President Nicos Anastasiades left for Alexandria, Egypt, on Monday to co-launch the Nostos initiative, a programme aimed at bringing Greek and Cypriots who have lived in Alexandria and their descendants back to the city.
Egypt’s President Abdel Fattah el-Sisi and Greek President Prokopis Pavlopoulos will also attend the Nostros: The Return event. The initiative is part of the diaspora programme signed between Egypt, Cyprus and Greece, which aims to gather Cypriots and Greeks or their descendants in Alexandria for a return trip to the place where they or their ancestors once lived.
From April 30 to May 6, the Egyptian government will host a group of second and third generation Egyptians who live in Greece and Cyprus to pay a visit to various sites in Alexandria, Cairo, El Alamein, Saint Catherine`s Monastery and Sharm El Sheikh.
According to Egyptian online news site Ahram some 200 people, including 120 Greeks and Cypriots were expected to arrive in Egypt over the weekend to take part.
The ancient Greek word nostos means a homecoming or homeward journey, specifically the return of Odysseus and the other Greek heroes of the Trojan War.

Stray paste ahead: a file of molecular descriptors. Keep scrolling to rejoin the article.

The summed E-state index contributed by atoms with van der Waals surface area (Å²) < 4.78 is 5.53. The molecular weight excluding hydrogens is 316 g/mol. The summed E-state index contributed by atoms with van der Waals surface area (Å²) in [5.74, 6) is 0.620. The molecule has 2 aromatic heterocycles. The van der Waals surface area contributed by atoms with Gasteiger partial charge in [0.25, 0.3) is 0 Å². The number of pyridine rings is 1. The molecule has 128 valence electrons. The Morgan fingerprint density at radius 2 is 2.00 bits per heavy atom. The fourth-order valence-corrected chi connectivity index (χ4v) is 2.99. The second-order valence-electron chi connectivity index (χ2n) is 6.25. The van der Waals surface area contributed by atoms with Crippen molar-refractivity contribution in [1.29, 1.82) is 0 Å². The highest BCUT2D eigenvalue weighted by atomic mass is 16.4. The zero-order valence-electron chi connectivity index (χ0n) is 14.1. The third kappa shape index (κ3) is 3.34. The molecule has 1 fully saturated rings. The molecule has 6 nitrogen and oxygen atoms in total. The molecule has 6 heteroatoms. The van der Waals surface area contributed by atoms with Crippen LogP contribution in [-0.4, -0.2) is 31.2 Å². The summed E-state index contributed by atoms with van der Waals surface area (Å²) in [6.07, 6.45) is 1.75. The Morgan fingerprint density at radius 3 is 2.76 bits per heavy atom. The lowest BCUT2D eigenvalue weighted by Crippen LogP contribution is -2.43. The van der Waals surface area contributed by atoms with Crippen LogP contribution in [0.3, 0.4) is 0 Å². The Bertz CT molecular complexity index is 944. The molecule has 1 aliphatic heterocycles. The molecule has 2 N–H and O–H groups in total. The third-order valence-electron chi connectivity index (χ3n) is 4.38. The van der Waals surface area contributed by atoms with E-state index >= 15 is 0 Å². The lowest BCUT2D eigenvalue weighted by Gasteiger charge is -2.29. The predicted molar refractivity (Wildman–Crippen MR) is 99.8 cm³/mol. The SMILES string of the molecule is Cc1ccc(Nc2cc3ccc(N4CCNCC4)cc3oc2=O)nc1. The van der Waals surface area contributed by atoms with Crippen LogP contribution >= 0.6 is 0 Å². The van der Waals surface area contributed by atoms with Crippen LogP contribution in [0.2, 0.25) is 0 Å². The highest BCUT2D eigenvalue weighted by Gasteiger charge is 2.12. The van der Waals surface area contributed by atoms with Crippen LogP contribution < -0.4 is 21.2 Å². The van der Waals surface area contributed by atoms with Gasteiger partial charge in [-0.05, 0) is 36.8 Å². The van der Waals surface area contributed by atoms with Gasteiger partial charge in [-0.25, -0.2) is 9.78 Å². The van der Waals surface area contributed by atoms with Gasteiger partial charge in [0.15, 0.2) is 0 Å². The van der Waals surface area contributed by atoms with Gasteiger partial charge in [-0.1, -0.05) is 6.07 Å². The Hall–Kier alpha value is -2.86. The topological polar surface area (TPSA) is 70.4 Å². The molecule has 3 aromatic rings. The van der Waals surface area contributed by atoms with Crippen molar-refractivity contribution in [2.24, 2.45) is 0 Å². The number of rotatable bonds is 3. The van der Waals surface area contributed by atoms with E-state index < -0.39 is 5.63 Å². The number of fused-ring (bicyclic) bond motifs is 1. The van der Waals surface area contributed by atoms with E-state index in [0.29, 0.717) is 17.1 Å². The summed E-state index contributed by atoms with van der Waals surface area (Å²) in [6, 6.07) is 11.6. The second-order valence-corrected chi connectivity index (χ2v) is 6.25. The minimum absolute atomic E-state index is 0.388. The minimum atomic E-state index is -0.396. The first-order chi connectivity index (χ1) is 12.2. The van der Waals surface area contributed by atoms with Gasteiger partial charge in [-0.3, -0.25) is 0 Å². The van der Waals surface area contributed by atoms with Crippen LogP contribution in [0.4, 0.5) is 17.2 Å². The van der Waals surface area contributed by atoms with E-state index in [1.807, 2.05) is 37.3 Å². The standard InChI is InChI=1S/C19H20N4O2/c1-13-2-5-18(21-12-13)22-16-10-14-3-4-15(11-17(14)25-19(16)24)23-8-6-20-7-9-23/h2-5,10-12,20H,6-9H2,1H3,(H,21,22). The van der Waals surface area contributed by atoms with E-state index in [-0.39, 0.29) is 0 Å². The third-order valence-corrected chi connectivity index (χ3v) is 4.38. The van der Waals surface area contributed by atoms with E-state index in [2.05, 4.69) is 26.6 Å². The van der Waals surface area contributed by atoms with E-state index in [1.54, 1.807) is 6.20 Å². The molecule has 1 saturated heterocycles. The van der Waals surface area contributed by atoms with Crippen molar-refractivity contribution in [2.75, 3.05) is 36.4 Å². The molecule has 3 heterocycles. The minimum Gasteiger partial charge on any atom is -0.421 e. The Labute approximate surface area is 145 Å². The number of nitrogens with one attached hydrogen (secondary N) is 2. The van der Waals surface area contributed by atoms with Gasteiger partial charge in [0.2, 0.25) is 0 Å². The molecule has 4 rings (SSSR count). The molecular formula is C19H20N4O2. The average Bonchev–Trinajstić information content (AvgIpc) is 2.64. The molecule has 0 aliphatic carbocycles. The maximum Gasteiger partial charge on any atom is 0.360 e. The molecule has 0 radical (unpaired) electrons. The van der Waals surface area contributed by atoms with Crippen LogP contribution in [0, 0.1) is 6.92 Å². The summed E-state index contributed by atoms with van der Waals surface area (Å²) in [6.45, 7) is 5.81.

A twinning protocol was signed on Sunday between the cities of Paphos and Alexandria on the sidelines of the launch of the programme.
The official twinning ceremony was held in the afternoon at the Governorate of Alexandria, where Mayor Paphos Phedonas Phedonos and Governor of Alexandria Mohamed Sultan signed the twinning protocol.
On May 1, Anastasiades will meet with His Beatitude Theodoros II, Pope and Patriarch of Alexandria and All Africa who will award the former with the medal of the “Great Cross of the Apostle Mark”.
He will also have a bilateral meeting with the Egyptian president and will attend a dinner hosted by Sisi in honour of the presidents of Greece and Cyprus before returning to Cyprus on Tuesday evening.
Cyprus, Greece and Egypt signed a cooperation protocol for the Nostos programme in November 2017.
Presidential Commissioner for humanitarian affairs Photis Photiou, who is accompanying Anastasiades, has described the initiative as historic for the three countries, since it was the first time that cooperation on diaspora was achieved and the three countries decided on a common strategy.
Many Greeks and Cypriots emigrated to Egypt, especially Alexandria in the late 19th and early 20th centuries.
Many stayed in the city, at least for the first few years, while some moved on to live in other parts of the country.
By the third decade of the 20th century, the Greeks and Cypriots had established a very visible presence in the heart of Alexandria, side by side with other foreigners.
In the 1950s and 60s, however, the foreign presence in post-independence Egypt started to decline, which included the Greek and Cypriot communities. Most left the country, while some stayed and others chose to go back and forth between Egypt and their country of origin.
Today, there are no more than a few thousand Greeks, a little under 5,000 by estimates from Greek community leaders in Egypt, and less than 500 Cypriots by estimates from Cypriot community leaders, the news site reported.